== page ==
Has my computer been hacked is a question many people ask themselves, this is usually either because its acting differently, your friends have been getting bizarre emails from you, or worst case scenario money has gone missing from your bank account and you frequently do your banking from your computer.
How to tell if a computer has been hacked
It can be very hard to tell if a computer has been hacked, but Windows offers ways to track just about anything.
If you’re wondering has my computer been hacked Windows Event Viewer can be an easy way to tell.
Many versions of Windows have an event viewer; this allows us to check who has logged on at what time, to access this feature right click on computer, select Manage, Windows logs, Security, there will be lots of entries, but examine the ones with the task category Logon.
For someone to hack your computer they will need a way to actually get onto it, many users make it easy by not having passwords, or very easy ones.
The easiest way to tell if a computer has been hacked is to firstly check for any user accounts that you are not familiar with you, either disable or delete them, just make sure that they are not needed by any applications or other people using the computer.
Run frequent malware checks using a good application such as Malwarebytes or Windows security essentials, this should pickup and remove any malware such as key loggers.
If you’re thinking has my computer been hacked by all means run some of the checks above, but contact your bank immediately, even if you are not 100% sure it’s better to be safe than sorry
Preventing your computer getting hacked
Many hackers will generally look for easy targets, a bit like burglars, leave a window open and it’s an open invitation to some, so make sure your computer is secure, it’s really not difficult.
These are my top 10 must do to ensure that your computer is secure.
1. All user accounts must have good passwords, if you must use a name change characters around such as Richard to R1ch4rd! it’s still easy to remember but almost impossible to guess it.
2. Always make sure your using a good Windows antivirus/malware package, personally I use two Microsoft Security Essentials and Malwarebytes which I scan with once a week.
3. Windows patches must be kept up to date, don’t ignore the update messages, they are called security updates for a reason.
4. If you have a wireless network make sure you’re using wireless security and WPA, not the easier to crack WEP.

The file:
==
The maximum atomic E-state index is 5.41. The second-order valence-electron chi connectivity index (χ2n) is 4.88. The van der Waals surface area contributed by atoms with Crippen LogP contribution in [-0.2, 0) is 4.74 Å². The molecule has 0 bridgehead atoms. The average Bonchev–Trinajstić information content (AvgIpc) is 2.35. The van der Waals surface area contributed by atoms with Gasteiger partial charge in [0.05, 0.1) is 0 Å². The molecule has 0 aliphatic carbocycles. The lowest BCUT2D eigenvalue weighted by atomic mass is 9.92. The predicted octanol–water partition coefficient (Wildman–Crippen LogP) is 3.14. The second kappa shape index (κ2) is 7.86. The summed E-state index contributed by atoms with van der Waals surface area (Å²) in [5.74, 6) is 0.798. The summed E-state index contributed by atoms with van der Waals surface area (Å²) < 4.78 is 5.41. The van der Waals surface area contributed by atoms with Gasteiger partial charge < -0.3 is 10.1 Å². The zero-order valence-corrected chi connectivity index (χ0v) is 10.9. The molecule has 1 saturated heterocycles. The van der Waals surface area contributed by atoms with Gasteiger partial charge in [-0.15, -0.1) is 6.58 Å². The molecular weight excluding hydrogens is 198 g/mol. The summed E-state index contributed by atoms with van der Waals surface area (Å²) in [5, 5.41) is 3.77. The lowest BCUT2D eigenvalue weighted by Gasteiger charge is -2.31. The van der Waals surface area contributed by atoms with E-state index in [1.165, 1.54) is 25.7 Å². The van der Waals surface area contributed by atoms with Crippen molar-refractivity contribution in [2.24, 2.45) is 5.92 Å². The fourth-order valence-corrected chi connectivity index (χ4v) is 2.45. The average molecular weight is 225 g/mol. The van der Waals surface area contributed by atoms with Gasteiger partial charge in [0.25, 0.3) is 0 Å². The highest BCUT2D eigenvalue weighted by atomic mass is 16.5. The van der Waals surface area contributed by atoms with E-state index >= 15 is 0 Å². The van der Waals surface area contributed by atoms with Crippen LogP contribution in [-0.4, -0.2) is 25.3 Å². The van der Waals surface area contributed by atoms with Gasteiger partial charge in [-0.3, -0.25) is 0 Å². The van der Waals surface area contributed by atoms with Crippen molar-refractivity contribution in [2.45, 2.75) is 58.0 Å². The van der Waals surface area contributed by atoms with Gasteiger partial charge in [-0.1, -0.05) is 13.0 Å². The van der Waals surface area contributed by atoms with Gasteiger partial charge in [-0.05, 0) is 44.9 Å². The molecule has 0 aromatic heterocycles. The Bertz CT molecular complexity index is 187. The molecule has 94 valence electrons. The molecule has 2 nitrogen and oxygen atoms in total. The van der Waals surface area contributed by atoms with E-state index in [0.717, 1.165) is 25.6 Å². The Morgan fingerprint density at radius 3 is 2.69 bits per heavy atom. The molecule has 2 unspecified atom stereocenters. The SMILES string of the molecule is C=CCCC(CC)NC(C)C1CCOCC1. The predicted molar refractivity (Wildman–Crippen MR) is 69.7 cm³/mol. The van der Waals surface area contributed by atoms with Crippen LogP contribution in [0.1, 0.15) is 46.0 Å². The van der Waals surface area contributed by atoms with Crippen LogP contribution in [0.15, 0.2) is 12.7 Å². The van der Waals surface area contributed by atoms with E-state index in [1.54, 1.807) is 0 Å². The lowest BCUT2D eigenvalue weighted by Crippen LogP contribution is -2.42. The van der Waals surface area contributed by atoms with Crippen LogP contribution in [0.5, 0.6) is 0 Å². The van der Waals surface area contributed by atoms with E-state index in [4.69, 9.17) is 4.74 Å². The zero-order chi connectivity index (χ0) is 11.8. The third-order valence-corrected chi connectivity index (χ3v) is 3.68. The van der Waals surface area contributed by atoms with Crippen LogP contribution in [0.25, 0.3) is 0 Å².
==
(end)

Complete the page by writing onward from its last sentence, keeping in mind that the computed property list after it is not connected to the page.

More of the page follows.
5. If you’re not using your internet or computer for a while, such as overnight power it off, not only does it save a little on your electrical costs, but once your router is online it does get noticed by all kinds of people, even if it’s well protected it’s a peace of mind thing.
6. Steer clear of P2P and other file sharing sites, they are an easy way to download a virus or other malware.
Computer Adviser has my computer been hacked article.
7. Email, never open email attachments unless your 100% sure it’s ok, even if a friend sends you an email double check they intended to send it, some viruses replicate by emailing themselves to all addresses in your contact list.
8. Never download any files you are not absolutely sure about, a big thing of late is the security virus, it’s actually a webpage, but looks like antivirus software scanning, click on it and it will install on your computer, will then prompt you to pay to remove any viruses and unlock your computer to remove it, which is just a scam.
Security viruses can be very tough to remove properly.
9. Complacency, the world of the hacker is always moving with new tools and security flaws being discovered pretty frequently, it’s an ongoing battle, one than we need to keep on top of in terms of ensuring we are using good antivirus/antimalware protection and our own security practices.
10. Your own awareness, of course all of the above rely on one thing; which is us to actually implement and maintain it, it can seem like a lot of work, but in effect should take less than 30 minutes, and once all in place only requires a small amount of work on your behalf going forward, such as weekly scans, Windows updates etc.